http://assets-s3.rollingstone.com/assets/images/album_review/0592f0f33bd44672ea8214c3963e0d1ad75bf3dc.png Plans

Death Cab For Cutie


Rolling Stone: star rating
Community: star rating
5 3 0
August 22, 2005

Sometimes you hear a hungry, young indie-rock band toughing it out in a small town somewhere, and you just know that this band is destined to take the whole world by storm. Death Cab for Cutie are not one of those bands. In fact, even their biggest fans have to be a bit gobsmacked at their success. On their fantastic 2000 album We Have the Facts and We're Voting Yes, Death Cab were already masterful, tuneful, resonant upstarts, in full command of their own eccentric guitar-shamble style. But these Bellingham, Washington, indie dudes seemed unlikely to ever go out in public wearing socks that matched, much less find mass appeal. Who thought they'd become high school misfit pinup boys? Who thought Ben Gibbard's melancholic tenor would get airplay, both with Death Cab and his synth-pop side project the Postal Service? Who thought these non-fashion-plates would become muses to The O.C., playing the Bait Shop the way the Flaming Lips once played the Peach Pit on 90210? Just think: If Death Cab had finished this album a little sooner, they could have kept Mischa and Brandon together.

Death Cab broke through with their fourth and finest album, 2003's Transatlanticism. That disc still sounds so great, it's a little scary. Gibbard's emotive singing and guitar found the perfect foil in the production of guitarist-keyboardist Chris Walla, who gave the big pow to songs like "Title and Registration," "Tiny Vessels" and "Transatlanticism," amping up Gibbard's purploid poetics without steamrolling right over him. Also in 2003, Gibbard teamed up with producer Jimmy Tamborello for the Postal Service album, which came out of nowhere to become Sub Pop's biggest seller since Nirvana's Bleach. Not a bad one-two punch.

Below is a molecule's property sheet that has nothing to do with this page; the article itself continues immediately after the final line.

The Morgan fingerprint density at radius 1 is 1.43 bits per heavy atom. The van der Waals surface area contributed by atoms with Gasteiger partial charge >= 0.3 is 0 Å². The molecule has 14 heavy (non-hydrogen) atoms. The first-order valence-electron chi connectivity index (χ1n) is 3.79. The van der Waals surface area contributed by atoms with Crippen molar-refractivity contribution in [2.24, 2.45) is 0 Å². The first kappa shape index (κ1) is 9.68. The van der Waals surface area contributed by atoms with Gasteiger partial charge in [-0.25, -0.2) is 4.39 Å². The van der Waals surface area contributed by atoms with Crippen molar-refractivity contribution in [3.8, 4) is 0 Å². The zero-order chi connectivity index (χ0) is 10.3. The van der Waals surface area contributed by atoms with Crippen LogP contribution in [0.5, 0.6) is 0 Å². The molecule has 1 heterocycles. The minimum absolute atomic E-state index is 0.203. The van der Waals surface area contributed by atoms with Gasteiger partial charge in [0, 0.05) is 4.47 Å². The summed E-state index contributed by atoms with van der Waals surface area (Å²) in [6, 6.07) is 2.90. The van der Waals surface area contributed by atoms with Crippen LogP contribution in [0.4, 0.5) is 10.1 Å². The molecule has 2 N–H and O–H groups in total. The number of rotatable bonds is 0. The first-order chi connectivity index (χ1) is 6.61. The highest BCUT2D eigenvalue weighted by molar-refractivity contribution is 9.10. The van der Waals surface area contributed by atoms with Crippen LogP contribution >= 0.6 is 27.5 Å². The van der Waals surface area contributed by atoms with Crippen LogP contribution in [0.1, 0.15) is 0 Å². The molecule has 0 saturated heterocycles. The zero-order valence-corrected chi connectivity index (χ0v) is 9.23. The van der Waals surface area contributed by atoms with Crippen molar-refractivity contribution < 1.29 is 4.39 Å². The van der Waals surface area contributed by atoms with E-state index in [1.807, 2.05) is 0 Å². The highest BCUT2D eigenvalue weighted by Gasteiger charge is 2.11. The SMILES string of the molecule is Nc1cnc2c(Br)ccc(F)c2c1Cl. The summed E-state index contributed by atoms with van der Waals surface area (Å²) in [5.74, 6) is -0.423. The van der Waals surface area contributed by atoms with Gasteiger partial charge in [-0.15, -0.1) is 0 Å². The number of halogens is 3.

On Plans, Death Cab's fifth album (and first for a major label), they try hard not to make Transatlanticism all over again. Instead, they reach for an expansive, Abbey Road pop style, with mixed results. The high points are high, just not as high as last time. "Marching Bands of Manhattan" is a great start, with Gibbard chanting, "Your love is gonna drown" over an urgent guitar riff. The single "Soul Meets Body" has an R.E.M.-style jangle, sped up to electro-disco tempo. "I Will Follow You Into the Dark" strips it down to Gibbard's voice and acoustic guitar, which works powerfully for such a starkly emotional love song dealing with the imminence of death. Yet it demonstrates how wise Gibbard is to let the band mess with his pristine melodies, which would sound wispy and ignorable on their own.

Plans flounders in the second half, where Death Cab run out of songs and try to fill the holes with busy keyboard bits. They obviously decided to minimize guitars and emphasize synths, maybe inspired by the success of the Postal Service —after the first two songs, there isn't a memorable guitar part on the whole album. This should have been a fruitful experiment. But mostly it proves they're a guitar band. Unlike the Postal Service, they don't have beats, not even theoretical ones, and these fussy little keyboard frills get incredibly annoying without any rhythmic drive. "Crooked Teeth" is a case where it all goes ass —awful production, cloying melody, chintzy keyboards. "Different Names for the Same Thing" is a good ballad, but the rinky-dink synths turn it into a retread of Madonna's theme from that movie where Joe Pesci plays a homeless guy at Harvard. That probably wasn't the idea.

Gibbard's voice holds Plans together. As always, he indulges his boyish romanticism, more than ever now that he's contemplating mortality and shedding his "Summer Skin." Plans ends up being more erratic than Transatlanticism, still their sharpest so far. There's no reason Death Cab for Cutie shouldn't keep trying to expand their signature sound. But as the strongest moments on Plans prove, their signature sound hasn't run out of things to say yet.

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